Wyandotte County is the winner of a high-stakes national competition to land Google’s ultra high-speed fiber network.
“After a careful review, today we’re very happy to announce that we will build our ultra high-speed network in Kansas City, Kansas,” Google announced in a blog Wednesday morning.
And that also could be good news for Lawrence.
Lawrence leaders generally were pleased with the announcement that the high-tech network would be right next door to the city.
“I’m confident that we’ll benefit from it in the long run,” said City Commissioner Aron Cromwell. “We’re the closest intellectual hub to the Kansas City area.”
The Kansas University Medical Center will be in the area served by the new network. Dr. Roy Jensen, director of the KU Cancer Center, was among just a handful of Kansas City leaders featured in a Google video blog touting the project.
“I think that shows how important Google thinks it can be to KU,” Cromwell said.
But Cromwell said in the longer term Lawrence may be in a position to benefit even more directly.
“Having it installed next door to us will make it easier for us in the future, if it is ever expanded,” Cromwell said. “Having it a few miles down the road rather than in New York or California will be a benefit.”
Beth Johnson, director of economic development for the Lawrence Chamber of Commerce, said the project was great news for Kansas, but said it could make Kansas City, Kan., more difficult to compete with when companies are trying to decide where to locate within the region.
“It certainly is an advantage they will have over others in the region,” Johnson said. “But I think we all might benefit because certainly there’s going to be a lot of attention for the entire area.”
Local Internet providers were taking a wait-and-see approach to what the Google project would really mean.
“The Kansas City area should be pretty proud that from a demographic and technology standpoint that Google has selected the city,” said Tony Palermo, vice president of marketing for Knology. “Nothing bad will come from it. Competition will benefit the consumer, but I think we all just have to wait and see what they really mean.”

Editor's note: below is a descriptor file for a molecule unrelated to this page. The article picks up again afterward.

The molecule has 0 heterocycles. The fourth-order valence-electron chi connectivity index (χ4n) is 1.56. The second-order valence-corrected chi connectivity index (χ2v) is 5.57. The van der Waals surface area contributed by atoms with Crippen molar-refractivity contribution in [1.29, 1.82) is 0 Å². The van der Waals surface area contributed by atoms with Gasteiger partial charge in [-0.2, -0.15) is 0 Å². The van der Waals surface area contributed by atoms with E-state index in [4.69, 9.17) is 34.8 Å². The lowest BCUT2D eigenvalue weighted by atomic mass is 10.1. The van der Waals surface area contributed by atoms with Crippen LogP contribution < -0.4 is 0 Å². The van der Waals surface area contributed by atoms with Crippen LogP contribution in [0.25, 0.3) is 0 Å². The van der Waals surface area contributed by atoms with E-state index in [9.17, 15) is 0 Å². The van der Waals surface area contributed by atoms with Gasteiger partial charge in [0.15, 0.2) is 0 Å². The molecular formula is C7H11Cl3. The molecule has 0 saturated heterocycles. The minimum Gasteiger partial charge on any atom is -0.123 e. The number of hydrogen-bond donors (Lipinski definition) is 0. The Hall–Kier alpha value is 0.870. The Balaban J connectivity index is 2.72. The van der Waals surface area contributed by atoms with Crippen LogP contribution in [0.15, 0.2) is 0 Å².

Knology provides Internet and cable service to Piper, which is just outside the city limits of Kansas City. Palermo said Knology doesn’t yet know whether Google will be providing service in that area, though an article on the Kansas City Kansan website says that the Piper school district will be involved in the project.
“The interesting part will be in the details, not necessarily the intent,” Palermo said. “I think there are always concerns about fairness, but our company was built on competition. There is more to competition than running fiber to a home or business.”
Barbara Atkinson, executive vice chancellor at Kansas University Medical Center, said Wednesday’s announcement was “huge for Wyandotte County and will be great for all of us.”
And for KUMC in particular, it would boost research capacities, data analysis, access to patients for telemedicine and student teleconferencing capabilities, she said.
“Just having the ability to do so much more things so much more quickly is the future,” she said.
Atkinson, speaking before she was scheduled to meet with Google executives later in the afternoon Wednesday, said that while it was still too early to fully know all of the benefits the high-speed Internet capacity might have, she guessed it could potentially help with faculty recruitment and could possibly boost KU’s effort to become a designated National Cancer Institute.
“Everything that puts our name on the map helps,” she said, particularly in the national media.